Skip to main content

Verified by Psychology Today


Learning to Code Requires Language Skills, Not Math

Not a math person? You may be better at learning to code than you think.

New research might widen access to learning computer programming.
Source: skynesher/iStock

It is routinely assumed that to be a computer programmer—to write code, in other words—you need to be good at math. But new research from the University of Washington suggests that is not necessarily the case. Being a strong language learner proved to be a better predictor of learning to program than basic math knowledge. The findings hint at the neural and cognitive bases of learning a modern programming language. They also “could make learning programming much more accessible,” says cognitive neuroscientist Chantel Prat , who led the study.

Prat studies individual differences in complex cognitive abilities. “I’m really interested in how your biology and your experience combine to produce different ways in which people can kind of grab on to information,” she says. Her newest research , published in Scientific Reports this month, builds on earlier work on the cognitive underpinnings of reading and learning second languages.

She has previously shown that looking at people’s brains in a resting state, when they are not actively engaged in a task, can predict the ease with which they learn a second language. In those studies, adult English speakers sat quietly for five minutes with their eyes closed while Prat and her colleagues recorded the electrical activity in their brains. With the resulting information on basic information processing in brains at rest, the researchers predicted 60 percent of the variability in how quickly participants learned French, “which was as good or better than these two and a half hour behavioral tests that were developed over decades to measure language aptitude,” Prat says.

In the new work on coding, she wanted to explore further what it means to be a good learner of a complex skill that involves the manipulation of symbols. She was also struck by an incongruency. Programming languages are designed to mimic human communication, yet, in schools, they are usually housed within engineering departments. That has proven to be a barrier to entry for those who don’t think of themselves as an engineer. “There is a huge percentage of jobs that ask for coding skills,” Prat says. “It’s not quite as important as knowing how to read, but I can imagine in 30 years knowing how to code will be comparable in terms of being able to get a job, how much money you’ll make, things like that.” While some kinds of programming jobs will indeed require engineering and advanced math skills, others may not.

Prat was partly inspired by the work of psychologist Sapna Cheryan , also at the University of Washington, who studies women in STEM fields. While the gender gap in fields like biology doesn’t exist anymore, it is still strong in computer science, where less than 20 percent of majors are women. “[Cheryan’s] research suggests that a huge barrier to that is attitudes about what people think programmers are like,” Prat says.

In the new study, Prat brought in 36 adults who had no experience of coding whatsoever. Participants took a modern language aptitude test, which is designed to test natural language learning, and they were tested on general cognitive abilities such as fluid reasoning and working memory as well as numeracy.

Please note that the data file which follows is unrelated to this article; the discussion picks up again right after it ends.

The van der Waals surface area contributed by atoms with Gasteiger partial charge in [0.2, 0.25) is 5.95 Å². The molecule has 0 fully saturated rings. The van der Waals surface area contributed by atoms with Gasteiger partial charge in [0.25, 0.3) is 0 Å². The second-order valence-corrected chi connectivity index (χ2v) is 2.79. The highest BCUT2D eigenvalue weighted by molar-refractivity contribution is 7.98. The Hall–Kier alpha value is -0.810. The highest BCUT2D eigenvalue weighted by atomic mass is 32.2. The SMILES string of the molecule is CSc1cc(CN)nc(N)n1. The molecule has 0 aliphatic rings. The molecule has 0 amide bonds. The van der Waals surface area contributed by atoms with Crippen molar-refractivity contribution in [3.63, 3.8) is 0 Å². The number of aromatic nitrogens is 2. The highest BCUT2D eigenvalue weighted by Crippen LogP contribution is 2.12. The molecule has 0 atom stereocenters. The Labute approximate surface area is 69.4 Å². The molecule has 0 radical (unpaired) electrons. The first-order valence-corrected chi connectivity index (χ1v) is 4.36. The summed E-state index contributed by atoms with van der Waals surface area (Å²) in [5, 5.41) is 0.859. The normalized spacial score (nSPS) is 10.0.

Then, each participant came into the laboratory for ten 45-minute sessions to learn the programming language Python through an existing online curriculum called Codecademy. When the sessions were complete, Prat and her colleagues measured how far participants had progressed, how quickly they had moved through the lessons, and how well they had learned the material. For instance, in a multiple-choice post-test, there were questions about the syntax, structure, or function of the code they had learned. Participants also had to write some basic code in a rock, paper, scissors programming exercise.

Of all the variables the researchers considered in the outcomes they assessed, they found that the modern language aptitude test was the strongest predictor of how quickly people would learn to code in Python, “much stronger than we thought,” Prat says. Her measurements of resting-state brain activity were also predictive. In fact, both language aptitude and resting brain activity explained a larger percentage of the variance in learning rate than numeracy. For example, they were able to explain 72 percent of the variance in learning rate with four factors. Of that 72 percent, language aptitude explained 43 percent, fluid reasoning explained 12.8 percent, the brain index Prat created explained 10 percent and numeracy just 6 percent.

“This is the first study that pits math against communication abilities or your ability to learn a symbolic communication skill, and showed that language was a much stronger predictor,” Prat says. “I think that’s really important for breaking down the stereotypes of what a good programmer looks like.”

She hopes that the work on intrinsic brain function will not just allow the prediction of who will be good at coding, but also someday make it possible to teach almost everybody. “If we can match existing teaching software to a particular way a brain is wired up and we can leverage what we know about cognitive neuroscience, then that’s a first step to developing training programs that are targeted for everybody’s brain.”

Copyright: Lydia Denworth, 2020.


Prat, Chantel S., et al. "Relating Natural Language Aptitude to Individual Differences in Learning Programming Languages." Scientific Reports 10.1 (2020): 1-10.